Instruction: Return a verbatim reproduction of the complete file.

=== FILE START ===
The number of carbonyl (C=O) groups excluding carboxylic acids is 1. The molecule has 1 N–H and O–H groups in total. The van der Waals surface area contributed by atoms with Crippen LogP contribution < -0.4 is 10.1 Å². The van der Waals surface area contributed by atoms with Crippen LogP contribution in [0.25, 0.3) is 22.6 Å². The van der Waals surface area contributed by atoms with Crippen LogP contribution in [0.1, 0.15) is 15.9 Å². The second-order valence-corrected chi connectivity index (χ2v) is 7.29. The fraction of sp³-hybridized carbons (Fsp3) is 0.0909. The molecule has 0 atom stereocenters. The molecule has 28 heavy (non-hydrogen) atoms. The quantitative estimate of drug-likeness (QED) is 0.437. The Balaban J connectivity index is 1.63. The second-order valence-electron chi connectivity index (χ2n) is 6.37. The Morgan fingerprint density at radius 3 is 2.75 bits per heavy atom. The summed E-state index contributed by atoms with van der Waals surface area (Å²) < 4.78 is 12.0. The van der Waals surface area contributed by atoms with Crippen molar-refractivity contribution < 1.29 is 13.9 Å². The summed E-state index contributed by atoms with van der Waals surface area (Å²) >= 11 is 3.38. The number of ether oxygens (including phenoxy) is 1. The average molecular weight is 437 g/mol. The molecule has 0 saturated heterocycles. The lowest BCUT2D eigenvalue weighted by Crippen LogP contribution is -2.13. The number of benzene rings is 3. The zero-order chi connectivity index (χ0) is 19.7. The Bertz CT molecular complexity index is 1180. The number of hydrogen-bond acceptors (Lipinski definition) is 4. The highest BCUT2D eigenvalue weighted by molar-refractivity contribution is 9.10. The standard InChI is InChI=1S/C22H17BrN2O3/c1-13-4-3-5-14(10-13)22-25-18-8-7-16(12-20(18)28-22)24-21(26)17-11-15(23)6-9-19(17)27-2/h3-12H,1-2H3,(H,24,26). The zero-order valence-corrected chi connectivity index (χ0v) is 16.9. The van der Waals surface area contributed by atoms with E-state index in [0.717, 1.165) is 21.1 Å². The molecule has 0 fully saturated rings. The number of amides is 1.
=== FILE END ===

The number of carbonyl (C=O) groups excluding carboxylic acids is 1. The molecule has 1 N–H and O–H groups in total. The van der Waals surface area contributed by atoms with Crippen LogP contribution < -0.4 is 10.1 Å². The van der Waals surface area contributed by atoms with Crippen LogP contribution in [0.25, 0.3) is 22.6 Å². The van der Waals surface area contributed by atoms with Crippen LogP contribution in [0.1, 0.15) is 15.9 Å². The second-order valence-corrected chi connectivity index (χ2v) is 7.29. The fraction of sp³-hybridized carbons (Fsp3) is 0.0909. The molecule has 0 atom stereocenters. The molecule has 28 heavy (non-hydrogen) atoms. The quantitative estimate of drug-likeness (QED) is 0.437. The Balaban J connectivity index is 1.63. The second-order valence-electron chi connectivity index (χ2n) is 6.37. The Morgan fingerprint density at radius 3 is 2.75 bits per heavy atom. The summed E-state index contributed by atoms with van der Waals surface area (Å²) < 4.78 is 12.0. The van der Waals surface area contributed by atoms with Crippen molar-refractivity contribution < 1.29 is 13.9 Å². The summed E-state index contributed by atoms with van der Waals surface area (Å²) >= 11 is 3.38. The number of ether oxygens (including phenoxy) is 1. The average molecular weight is 437 g/mol. The molecule has 0 saturated heterocycles. The lowest BCUT2D eigenvalue weighted by Crippen LogP contribution is -2.13. The number of benzene rings is 3. The zero-order chi connectivity index (χ0) is 19.7. The Bertz CT molecular complexity index is 1180. The number of hydrogen-bond acceptors (Lipinski definition) is 4. The highest BCUT2D eigenvalue weighted by molar-refractivity contribution is 9.10. The standard InChI is InChI=1S/C22H17BrN2O3/c1-13-4-3-5-14(10-13)22-25-18-8-7-16(12-20(18)28-22)24-21(26)17-11-15(23)6-9-19(17)27-2/h3-12H,1-2H3,(H,24,26). The zero-order valence-corrected chi connectivity index (χ0v) is 16.9. The van der Waals surface area contributed by atoms with E-state index in [0.717, 1.165) is 21.1 Å². The molecule has 0 fully saturated rings. The number of amides is 1.